American manufacturers are selling more overseas. The Tempe, Arizona-based Institute for Supply Management said its factory export gauge rose in December to a seven-month high. Commerce Department data show exports slumped in October by the most in almost four years.
Companies such as Alcoa, the largest U.S. aluminum producer, are counting on higher demand from recovering economies led by China.
Alcoa is projecting aluminum prices will rise with “China rebounding, Europe kind of muddling through -- probably a little better than what most people thought -- and the U.S., hopefully avoiding to hit the debt ceiling and growing at the same pace that it has been growing last year,” Chief Executive Officer Klaus Kleinfeld said on a Jan. 8 earnings call.
The November trade data may have also been influenced by port disruptions. Superstorm Sandy made landfall Oct. 29, causing billions of dollars in damage along the East Coast and delaying freight traffic in the region. In addition, clerical workers at the ports of Los Angeles and Long Beach, the largest U.S. port complex, went on strike Nov. 27 for eight days, affecting about $1 billion of trade a day.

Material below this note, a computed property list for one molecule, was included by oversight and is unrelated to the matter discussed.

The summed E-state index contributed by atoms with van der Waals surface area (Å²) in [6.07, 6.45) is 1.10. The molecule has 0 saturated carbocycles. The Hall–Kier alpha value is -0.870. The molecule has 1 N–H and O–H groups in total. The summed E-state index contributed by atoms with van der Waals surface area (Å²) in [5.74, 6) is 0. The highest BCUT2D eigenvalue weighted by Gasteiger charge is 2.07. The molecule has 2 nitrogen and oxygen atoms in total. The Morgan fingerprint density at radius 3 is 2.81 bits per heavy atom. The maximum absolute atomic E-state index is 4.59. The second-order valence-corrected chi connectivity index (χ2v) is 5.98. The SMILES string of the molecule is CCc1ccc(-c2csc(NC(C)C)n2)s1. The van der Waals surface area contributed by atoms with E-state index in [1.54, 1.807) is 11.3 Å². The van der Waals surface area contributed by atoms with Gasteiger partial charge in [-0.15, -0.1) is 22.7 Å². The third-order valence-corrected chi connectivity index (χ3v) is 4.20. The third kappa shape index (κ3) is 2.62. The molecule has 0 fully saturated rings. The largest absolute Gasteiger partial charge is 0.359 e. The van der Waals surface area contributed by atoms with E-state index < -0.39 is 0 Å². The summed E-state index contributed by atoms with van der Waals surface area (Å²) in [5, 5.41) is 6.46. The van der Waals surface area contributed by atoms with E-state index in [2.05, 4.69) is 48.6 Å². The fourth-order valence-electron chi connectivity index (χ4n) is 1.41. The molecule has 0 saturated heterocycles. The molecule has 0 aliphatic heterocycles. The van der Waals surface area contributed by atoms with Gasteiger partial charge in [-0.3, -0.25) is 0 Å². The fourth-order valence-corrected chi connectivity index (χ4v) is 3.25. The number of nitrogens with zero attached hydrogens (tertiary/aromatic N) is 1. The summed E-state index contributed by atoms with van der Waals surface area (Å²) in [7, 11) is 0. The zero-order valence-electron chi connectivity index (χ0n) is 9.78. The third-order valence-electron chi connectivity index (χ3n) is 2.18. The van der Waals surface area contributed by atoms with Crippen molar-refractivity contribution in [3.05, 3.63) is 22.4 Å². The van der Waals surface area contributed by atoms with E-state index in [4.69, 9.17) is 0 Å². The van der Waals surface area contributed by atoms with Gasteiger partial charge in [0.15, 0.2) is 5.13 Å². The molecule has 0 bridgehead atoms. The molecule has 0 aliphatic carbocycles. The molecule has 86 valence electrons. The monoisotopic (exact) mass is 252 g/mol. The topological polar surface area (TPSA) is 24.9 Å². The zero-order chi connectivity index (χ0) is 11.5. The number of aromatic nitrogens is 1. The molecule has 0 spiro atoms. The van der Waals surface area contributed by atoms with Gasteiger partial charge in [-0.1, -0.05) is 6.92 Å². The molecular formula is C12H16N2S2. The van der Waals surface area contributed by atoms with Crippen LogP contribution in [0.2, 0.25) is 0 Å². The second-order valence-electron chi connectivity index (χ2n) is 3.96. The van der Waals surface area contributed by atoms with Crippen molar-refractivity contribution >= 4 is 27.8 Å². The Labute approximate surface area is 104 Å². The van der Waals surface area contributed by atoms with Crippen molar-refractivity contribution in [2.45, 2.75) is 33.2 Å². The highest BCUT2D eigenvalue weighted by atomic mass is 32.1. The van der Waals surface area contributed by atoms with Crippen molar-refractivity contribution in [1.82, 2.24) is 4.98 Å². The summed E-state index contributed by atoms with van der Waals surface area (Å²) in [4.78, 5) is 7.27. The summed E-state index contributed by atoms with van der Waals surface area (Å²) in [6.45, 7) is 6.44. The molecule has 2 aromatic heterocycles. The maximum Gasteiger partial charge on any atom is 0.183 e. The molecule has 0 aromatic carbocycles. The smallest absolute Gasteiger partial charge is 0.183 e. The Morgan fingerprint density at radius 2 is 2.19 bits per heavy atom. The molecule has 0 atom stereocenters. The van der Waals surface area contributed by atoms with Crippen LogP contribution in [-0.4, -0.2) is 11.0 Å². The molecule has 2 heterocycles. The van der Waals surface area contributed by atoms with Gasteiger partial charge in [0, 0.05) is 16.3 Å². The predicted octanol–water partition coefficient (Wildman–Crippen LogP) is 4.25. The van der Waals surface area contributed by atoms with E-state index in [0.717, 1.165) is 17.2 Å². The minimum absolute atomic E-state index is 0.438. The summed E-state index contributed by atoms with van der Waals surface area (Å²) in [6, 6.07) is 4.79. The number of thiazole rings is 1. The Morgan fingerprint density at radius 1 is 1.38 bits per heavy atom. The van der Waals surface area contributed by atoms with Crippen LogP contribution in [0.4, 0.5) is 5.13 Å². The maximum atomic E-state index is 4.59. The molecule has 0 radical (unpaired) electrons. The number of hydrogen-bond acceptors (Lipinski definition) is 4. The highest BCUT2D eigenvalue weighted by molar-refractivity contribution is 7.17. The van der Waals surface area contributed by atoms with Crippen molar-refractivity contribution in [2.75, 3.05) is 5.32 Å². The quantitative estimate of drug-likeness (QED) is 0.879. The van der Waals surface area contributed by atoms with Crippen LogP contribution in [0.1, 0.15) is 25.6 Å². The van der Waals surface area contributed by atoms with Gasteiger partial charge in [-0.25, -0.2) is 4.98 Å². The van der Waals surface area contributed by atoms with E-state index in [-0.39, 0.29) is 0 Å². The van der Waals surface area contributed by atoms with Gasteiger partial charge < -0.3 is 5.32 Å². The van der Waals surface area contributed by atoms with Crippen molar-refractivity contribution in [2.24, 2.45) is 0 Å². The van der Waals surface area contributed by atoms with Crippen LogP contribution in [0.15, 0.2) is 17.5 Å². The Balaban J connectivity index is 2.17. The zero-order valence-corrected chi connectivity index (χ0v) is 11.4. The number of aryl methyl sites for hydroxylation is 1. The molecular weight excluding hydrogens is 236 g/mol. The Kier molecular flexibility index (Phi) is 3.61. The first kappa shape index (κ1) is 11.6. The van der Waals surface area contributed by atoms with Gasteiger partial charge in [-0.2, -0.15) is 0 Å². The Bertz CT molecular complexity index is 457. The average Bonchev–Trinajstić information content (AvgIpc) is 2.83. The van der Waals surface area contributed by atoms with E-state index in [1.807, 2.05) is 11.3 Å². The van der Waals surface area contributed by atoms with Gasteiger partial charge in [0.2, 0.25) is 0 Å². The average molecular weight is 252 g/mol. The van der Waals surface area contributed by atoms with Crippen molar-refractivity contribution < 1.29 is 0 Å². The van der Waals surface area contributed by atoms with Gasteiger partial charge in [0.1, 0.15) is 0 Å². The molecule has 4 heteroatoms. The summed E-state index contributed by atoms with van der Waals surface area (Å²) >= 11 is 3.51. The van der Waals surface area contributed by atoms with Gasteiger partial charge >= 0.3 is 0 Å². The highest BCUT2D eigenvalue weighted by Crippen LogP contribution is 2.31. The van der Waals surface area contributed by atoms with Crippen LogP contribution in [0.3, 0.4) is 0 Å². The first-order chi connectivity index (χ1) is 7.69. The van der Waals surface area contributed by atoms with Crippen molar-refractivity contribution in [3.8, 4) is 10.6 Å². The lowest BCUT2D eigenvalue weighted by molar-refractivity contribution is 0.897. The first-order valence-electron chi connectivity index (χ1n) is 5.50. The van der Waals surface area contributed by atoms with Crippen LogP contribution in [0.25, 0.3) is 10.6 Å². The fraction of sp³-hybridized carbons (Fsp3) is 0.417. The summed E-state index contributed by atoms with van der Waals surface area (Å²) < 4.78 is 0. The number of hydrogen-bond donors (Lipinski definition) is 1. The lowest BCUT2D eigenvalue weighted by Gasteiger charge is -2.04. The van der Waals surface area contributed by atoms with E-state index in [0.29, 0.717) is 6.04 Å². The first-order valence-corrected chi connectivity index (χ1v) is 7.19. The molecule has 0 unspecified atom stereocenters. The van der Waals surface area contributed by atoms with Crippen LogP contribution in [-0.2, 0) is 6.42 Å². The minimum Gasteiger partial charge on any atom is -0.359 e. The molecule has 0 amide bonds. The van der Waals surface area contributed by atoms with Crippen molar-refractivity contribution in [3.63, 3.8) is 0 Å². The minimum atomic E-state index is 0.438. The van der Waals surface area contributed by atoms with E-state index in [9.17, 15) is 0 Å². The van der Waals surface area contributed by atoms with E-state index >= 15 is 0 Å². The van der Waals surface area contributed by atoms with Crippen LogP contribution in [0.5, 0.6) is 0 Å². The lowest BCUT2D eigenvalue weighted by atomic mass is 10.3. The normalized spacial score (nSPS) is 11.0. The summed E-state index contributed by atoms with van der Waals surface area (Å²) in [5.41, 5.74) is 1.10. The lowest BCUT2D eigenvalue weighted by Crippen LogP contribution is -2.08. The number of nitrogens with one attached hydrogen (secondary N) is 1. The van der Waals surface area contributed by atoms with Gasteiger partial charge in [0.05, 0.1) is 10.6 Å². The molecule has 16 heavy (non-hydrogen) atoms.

China’s exports jumped 14.1 percent from a year earlier, the most since May, a report showed yesterday. Together with a 19-month high in the pace of China’s manufacturing expansion reported Dec. 31, the figures are boosting optimism that a recovery in the world’s second-biggest economy is gaining traction after a seven-quarter slowdown.
A report from the Labor Department today showed prices of goods imported into the U.S. unexpectedly dropped 0.1 percent in December after falling 0.8 percent the prior month. Economists projected the gauge would rise 0.1 percent, according to the median estimate in a Bloomberg survey.
The cost of imported fuel decreased 0.1 percent in December from the prior month. Import prices minus fuel also declined 0.1 percent last month.
For all of 2012, import prices fell 1.5 percent, the first annual drop since they retreated 10.1 percent in 2008.
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